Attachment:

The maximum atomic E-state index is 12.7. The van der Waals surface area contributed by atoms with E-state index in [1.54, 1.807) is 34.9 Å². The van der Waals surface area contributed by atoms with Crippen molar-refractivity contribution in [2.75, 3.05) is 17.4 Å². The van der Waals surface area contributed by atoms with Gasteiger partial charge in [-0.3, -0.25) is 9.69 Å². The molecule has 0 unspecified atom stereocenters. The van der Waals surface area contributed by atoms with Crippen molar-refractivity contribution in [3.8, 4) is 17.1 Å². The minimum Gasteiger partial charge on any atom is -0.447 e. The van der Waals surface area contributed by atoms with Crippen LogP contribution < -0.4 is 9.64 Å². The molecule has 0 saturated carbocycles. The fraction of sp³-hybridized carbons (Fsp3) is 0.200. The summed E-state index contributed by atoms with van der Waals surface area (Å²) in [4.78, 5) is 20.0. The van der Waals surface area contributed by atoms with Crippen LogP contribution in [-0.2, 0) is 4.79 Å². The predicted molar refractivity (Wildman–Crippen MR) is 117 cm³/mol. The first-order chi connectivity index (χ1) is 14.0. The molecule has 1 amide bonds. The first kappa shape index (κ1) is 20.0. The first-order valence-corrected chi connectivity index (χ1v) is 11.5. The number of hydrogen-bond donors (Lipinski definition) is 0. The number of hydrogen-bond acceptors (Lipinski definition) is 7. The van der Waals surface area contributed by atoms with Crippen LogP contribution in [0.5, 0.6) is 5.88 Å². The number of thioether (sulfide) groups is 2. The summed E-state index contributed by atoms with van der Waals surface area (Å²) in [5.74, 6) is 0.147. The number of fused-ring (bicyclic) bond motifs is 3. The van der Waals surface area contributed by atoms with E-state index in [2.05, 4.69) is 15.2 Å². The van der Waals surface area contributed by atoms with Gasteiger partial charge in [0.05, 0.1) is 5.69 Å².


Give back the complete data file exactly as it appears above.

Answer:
The maximum atomic E-state index is 12.7. The van der Waals surface area contributed by atoms with E-state index in [1.54, 1.807) is 34.9 Å². The van der Waals surface area contributed by atoms with Crippen molar-refractivity contribution in [2.75, 3.05) is 17.4 Å². The van der Waals surface area contributed by atoms with Gasteiger partial charge in [-0.3, -0.25) is 9.69 Å². The molecule has 0 unspecified atom stereocenters. The van der Waals surface area contributed by atoms with Crippen molar-refractivity contribution in [3.8, 4) is 17.1 Å². The minimum Gasteiger partial charge on any atom is -0.447 e. The van der Waals surface area contributed by atoms with Crippen LogP contribution < -0.4 is 9.64 Å². The molecule has 0 saturated carbocycles. The fraction of sp³-hybridized carbons (Fsp3) is 0.200. The summed E-state index contributed by atoms with van der Waals surface area (Å²) in [4.78, 5) is 20.0. The van der Waals surface area contributed by atoms with Crippen LogP contribution in [-0.2, 0) is 4.79 Å². The predicted molar refractivity (Wildman–Crippen MR) is 117 cm³/mol. The first-order chi connectivity index (χ1) is 14.0. The molecule has 1 amide bonds. The first kappa shape index (κ1) is 20.0. The first-order valence-corrected chi connectivity index (χ1v) is 11.5. The number of hydrogen-bond donors (Lipinski definition) is 0. The number of hydrogen-bond acceptors (Lipinski definition) is 7. The van der Waals surface area contributed by atoms with Crippen LogP contribution in [0.5, 0.6) is 5.88 Å². The number of thioether (sulfide) groups is 2. The summed E-state index contributed by atoms with van der Waals surface area (Å²) in [5.74, 6) is 0.147. The number of fused-ring (bicyclic) bond motifs is 3. The van der Waals surface area contributed by atoms with E-state index in [2.05, 4.69) is 15.2 Å². The van der Waals surface area contributed by atoms with Gasteiger partial charge in [0.05, 0.1) is 5.69 Å².